On 28 October, the Brisbane Women’s Correctional Centre (BWCC) hosted a graduation ceremony for 13 prisoners who received Certificate II and III qualifications in hairdressing.

The course has assisted in turning the lives of many women around since its commencement in 2012 in partnership with Registered Training Organisation, Matters in Gray (MIG).

“The hairdressing community are accepting and willing to give people a second chance and this is what makes the program so powerful. The students have the very real opportunity to work in hairdressing upon release and build a life away from crime,” says MIG Director, Anthony Gray.

BWCC General Manager, Kate Holman, is enthusiastic about the success of the program.

“Since 2012 when we started the program, I can recall perhaps only one student having returned to the centre. Of all the classes that have graduated, we have at least eight to 10 women working in the community as qualified hairdressers post-release,” she says.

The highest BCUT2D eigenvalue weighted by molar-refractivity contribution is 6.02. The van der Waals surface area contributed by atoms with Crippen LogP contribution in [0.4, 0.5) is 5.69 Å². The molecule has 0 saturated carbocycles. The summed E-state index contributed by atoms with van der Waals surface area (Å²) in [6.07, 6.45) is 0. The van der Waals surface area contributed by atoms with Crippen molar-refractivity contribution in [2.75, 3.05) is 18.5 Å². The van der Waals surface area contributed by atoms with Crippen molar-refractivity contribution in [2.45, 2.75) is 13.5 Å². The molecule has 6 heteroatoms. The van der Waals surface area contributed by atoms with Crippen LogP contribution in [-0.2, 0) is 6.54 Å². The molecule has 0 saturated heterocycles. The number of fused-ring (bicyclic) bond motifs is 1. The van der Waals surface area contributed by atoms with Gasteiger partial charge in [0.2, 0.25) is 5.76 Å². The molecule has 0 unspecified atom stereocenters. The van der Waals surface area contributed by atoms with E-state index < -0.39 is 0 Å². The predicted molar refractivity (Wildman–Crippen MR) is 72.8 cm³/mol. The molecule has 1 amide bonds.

The program has many benefits for the students, who can often be victims of domestic violence and homelessness.

“It’s amazing to see the change in the women when they do the course. It’s not just learning the technical skills of being a hairdresser and cutting or dying hair, it’s teaching them life skills and communication skills,” says Kate.

“You can see the behaviour of the women become far more pro-social and more engaging. They become far more developed and communicative, I think, than they would if they had not done the course.”

“The joy for us is in seeing a passion for the trade ignited in the students we train that is then coupled with a great sense of accomplishment at what is for many, one of the most difficult periods in their lives. We wish all the graduates the very best for the future,” says Anthony.

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